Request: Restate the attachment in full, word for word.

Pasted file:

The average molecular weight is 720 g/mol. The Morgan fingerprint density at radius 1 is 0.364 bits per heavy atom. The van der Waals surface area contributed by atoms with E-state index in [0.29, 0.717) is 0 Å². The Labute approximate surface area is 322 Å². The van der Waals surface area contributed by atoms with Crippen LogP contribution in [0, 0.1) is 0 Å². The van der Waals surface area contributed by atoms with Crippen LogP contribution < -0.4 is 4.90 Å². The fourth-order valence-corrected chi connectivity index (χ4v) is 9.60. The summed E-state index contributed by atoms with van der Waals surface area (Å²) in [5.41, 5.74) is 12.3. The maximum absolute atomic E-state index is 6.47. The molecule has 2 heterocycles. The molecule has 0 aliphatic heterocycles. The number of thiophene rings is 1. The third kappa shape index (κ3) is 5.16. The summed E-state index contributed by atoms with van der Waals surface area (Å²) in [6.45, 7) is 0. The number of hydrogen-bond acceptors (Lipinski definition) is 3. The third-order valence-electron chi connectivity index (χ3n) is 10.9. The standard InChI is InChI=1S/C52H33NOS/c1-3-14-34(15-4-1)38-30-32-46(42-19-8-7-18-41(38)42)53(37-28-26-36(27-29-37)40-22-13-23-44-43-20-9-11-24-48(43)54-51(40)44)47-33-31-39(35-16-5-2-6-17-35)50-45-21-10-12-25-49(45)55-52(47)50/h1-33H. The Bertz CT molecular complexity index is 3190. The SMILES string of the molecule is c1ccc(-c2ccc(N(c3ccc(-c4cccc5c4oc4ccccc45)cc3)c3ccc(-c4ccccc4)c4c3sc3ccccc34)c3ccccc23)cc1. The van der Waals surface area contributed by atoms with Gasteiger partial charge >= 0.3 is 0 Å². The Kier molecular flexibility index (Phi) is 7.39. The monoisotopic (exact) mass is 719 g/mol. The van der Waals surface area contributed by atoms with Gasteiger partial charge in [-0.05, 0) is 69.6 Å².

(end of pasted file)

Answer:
The average molecular weight is 720 g/mol. The Morgan fingerprint density at radius 1 is 0.364 bits per heavy atom. The van der Waals surface area contributed by atoms with E-state index in [0.29, 0.717) is 0 Å². The Labute approximate surface area is 322 Å². The van der Waals surface area contributed by atoms with Crippen LogP contribution in [0, 0.1) is 0 Å². The van der Waals surface area contributed by atoms with Crippen LogP contribution < -0.4 is 4.90 Å². The fourth-order valence-corrected chi connectivity index (χ4v) is 9.60. The summed E-state index contributed by atoms with van der Waals surface area (Å²) in [5.41, 5.74) is 12.3. The maximum absolute atomic E-state index is 6.47. The molecule has 2 heterocycles. The molecule has 0 aliphatic heterocycles. The number of thiophene rings is 1. The third kappa shape index (κ3) is 5.16. The summed E-state index contributed by atoms with van der Waals surface area (Å²) in [6.45, 7) is 0. The number of hydrogen-bond acceptors (Lipinski definition) is 3. The third-order valence-electron chi connectivity index (χ3n) is 10.9. The standard InChI is InChI=1S/C52H33NOS/c1-3-14-34(15-4-1)38-30-32-46(42-19-8-7-18-41(38)42)53(37-28-26-36(27-29-37)40-22-13-23-44-43-20-9-11-24-48(43)54-51(40)44)47-33-31-39(35-16-5-2-6-17-35)50-45-21-10-12-25-49(45)55-52(47)50/h1-33H. The Bertz CT molecular complexity index is 3190. The SMILES string of the molecule is c1ccc(-c2ccc(N(c3ccc(-c4cccc5c4oc4ccccc45)cc3)c3ccc(-c4ccccc4)c4c3sc3ccccc34)c3ccccc23)cc1. The van der Waals surface area contributed by atoms with Gasteiger partial charge >= 0.3 is 0 Å². The Kier molecular flexibility index (Phi) is 7.39. The monoisotopic (exact) mass is 719 g/mol. The van der Waals surface area contributed by atoms with Gasteiger partial charge in [-0.05, 0) is 69.6 Å².